Democracy conference | Middlesex University London
Saved pages

    Close window

    Section navigation

    Democracy conference

    Getting under the skin of democracy Rabbi Sacks
    Rabbi Sacks and Bettany Hughes among speakers

    Some of society's top thinkers, researchers and academics came together at Middlesex University to discuss and get under the skin of democracy in today's society.

    Historian, author and broadcaster Bettany Hughes and Rabbi Lord Jonathan Sacks were among the cast of speakers the University brought together to shine a light on what democracy is in 2015.

    They were joined by leading experts including Councillor Dr Devra Kay, Harris Bokhari and members of The Patchwork Foundation, which promotes and encourages the positive integration of under-represented, deprived and minority communities into British political society.

    Click here to watch the video from the event.

    Are religion and democracy compatible?: Rabbi Sacks

    Speaking about whether religion is compatible with democracy and quoting Alexis de Tocqueville, Rabbi Sacks said: "Religion has no power at all but it has an enormous amount of influence, de Tocqueville wanted to work this out and he asked religious leaders, who said the reason we have influence is because we never get involved in politics, because politics is divisive so if we got involved in it we too would become divisive."

    Click here to listen to the full audio clip of Rabbi Sacks.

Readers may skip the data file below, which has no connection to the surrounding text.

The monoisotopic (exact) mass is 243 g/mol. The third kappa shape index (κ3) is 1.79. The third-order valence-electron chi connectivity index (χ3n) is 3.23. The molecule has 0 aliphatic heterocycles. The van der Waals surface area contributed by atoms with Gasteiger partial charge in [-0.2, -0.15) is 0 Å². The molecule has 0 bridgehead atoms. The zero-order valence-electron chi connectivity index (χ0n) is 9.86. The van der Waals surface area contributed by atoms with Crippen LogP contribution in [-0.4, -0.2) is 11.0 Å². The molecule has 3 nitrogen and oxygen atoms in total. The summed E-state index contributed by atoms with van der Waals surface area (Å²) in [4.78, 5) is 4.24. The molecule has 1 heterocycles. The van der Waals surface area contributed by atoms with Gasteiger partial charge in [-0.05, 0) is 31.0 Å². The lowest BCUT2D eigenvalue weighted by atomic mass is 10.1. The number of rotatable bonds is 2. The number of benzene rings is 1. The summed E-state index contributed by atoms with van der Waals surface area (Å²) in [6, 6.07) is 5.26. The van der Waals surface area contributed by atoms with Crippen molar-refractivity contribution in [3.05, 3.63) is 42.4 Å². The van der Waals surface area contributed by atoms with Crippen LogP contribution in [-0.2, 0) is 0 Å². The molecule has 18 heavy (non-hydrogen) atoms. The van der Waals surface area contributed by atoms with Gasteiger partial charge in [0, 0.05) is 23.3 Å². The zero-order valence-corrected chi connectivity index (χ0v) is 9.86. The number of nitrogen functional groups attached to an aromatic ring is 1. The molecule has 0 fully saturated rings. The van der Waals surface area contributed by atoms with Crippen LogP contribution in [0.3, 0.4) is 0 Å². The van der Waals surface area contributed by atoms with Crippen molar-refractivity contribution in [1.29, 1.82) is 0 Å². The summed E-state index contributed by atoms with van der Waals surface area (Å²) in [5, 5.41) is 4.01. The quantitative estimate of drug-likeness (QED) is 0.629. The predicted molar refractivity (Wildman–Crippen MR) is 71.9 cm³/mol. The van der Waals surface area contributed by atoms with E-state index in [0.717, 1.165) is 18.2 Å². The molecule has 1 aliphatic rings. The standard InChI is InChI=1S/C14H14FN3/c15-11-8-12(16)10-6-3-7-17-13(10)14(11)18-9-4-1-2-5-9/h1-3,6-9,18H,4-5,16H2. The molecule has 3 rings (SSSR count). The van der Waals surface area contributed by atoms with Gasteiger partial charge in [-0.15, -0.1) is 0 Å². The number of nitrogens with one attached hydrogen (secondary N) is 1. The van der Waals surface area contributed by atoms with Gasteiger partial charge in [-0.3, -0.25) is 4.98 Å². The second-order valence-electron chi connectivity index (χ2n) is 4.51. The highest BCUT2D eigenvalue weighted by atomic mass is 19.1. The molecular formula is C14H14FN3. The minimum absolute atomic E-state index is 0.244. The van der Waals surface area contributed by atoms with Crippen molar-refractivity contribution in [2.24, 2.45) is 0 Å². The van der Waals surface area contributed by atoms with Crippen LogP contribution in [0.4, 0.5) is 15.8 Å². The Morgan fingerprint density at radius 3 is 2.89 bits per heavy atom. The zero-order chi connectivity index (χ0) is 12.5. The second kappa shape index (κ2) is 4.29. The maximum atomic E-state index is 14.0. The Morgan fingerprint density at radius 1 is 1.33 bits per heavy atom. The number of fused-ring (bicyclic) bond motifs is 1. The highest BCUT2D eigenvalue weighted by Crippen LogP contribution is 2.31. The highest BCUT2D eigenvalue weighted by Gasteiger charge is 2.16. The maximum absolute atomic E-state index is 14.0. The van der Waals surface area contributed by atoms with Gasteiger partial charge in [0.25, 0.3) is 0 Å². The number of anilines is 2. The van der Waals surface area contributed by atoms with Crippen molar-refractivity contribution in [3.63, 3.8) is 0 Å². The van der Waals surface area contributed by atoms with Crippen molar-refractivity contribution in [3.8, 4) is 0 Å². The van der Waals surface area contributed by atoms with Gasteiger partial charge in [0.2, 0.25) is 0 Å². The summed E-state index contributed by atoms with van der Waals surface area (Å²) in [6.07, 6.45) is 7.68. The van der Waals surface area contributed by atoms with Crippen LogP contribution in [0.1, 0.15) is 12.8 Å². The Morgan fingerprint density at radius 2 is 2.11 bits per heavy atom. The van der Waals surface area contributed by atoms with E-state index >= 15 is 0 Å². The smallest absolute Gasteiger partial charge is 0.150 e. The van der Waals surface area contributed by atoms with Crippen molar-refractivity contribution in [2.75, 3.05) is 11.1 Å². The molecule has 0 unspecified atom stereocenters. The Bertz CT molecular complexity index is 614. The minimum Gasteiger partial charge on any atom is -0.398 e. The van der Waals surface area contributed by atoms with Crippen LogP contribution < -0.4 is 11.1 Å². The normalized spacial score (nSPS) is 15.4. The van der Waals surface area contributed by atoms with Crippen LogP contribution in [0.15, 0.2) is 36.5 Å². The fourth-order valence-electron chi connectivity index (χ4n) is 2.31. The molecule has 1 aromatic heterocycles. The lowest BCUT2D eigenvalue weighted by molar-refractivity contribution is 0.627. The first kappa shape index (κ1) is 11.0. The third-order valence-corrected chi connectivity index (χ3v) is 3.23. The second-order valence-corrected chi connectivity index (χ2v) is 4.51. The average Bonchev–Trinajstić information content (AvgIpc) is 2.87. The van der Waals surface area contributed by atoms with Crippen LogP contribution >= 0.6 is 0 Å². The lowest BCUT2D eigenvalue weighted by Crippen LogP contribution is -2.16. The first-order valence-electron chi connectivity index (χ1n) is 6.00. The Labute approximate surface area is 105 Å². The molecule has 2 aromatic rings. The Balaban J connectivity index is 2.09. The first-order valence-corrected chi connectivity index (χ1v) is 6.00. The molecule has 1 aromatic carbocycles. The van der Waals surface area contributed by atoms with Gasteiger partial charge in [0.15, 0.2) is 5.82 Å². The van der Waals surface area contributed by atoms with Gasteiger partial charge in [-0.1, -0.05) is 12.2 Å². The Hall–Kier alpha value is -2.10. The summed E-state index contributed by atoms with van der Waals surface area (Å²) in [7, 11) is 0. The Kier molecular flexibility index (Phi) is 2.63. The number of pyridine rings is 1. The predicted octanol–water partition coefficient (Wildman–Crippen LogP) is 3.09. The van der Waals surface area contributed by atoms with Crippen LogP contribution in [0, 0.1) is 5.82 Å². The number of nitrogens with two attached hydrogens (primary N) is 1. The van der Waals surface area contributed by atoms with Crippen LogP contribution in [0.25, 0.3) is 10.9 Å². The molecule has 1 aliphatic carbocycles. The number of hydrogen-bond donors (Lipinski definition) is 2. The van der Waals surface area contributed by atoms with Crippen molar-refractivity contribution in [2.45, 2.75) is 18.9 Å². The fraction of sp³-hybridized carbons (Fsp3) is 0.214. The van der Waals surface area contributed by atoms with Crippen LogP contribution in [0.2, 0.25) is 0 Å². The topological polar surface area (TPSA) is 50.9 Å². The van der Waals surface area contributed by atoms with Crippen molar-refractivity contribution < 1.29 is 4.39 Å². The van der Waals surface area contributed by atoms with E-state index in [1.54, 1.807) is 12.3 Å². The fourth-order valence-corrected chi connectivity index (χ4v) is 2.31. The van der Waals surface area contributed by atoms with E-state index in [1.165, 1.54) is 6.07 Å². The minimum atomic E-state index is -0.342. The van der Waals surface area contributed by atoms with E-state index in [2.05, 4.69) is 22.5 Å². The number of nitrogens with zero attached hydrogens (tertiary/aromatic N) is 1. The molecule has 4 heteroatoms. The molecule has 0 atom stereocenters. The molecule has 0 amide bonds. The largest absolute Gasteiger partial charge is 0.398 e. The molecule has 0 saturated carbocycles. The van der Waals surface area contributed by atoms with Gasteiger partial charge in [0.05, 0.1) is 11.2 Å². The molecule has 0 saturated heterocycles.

The birth of democracy: Bettany Hughes

    Bettany Hughes said: "Suddenly in Athens you have a space where farmers, and cheesemakers, and perfumers, and road sweepers, and generals all have the ability to stand with one another in the democratic assembly to not only vote together but decide on what they are voting."

    Click here to listen to the full audio clip of Bettany Hughes.

    Engaging young people in democracy: Patchwork Foundation

    Chidi Amadi, from Patchwork Foundation, said: "Government should have a role and responsibility to come towards young people in the sense of having the right policies to appeal to them and ensuring that they have a large body of voters that they need to encourage to vote for them."

    Temi Shogeloa, also from Patchwork Foundation, added: "Decisions that are made for them, affect them, and if you're removed from that decision making process you have ultimately lost out on your chance to make a decision and bring about a longevity change."

    In this section

    Back to top

    We use Cookies

    View our Privacy and Cookie policy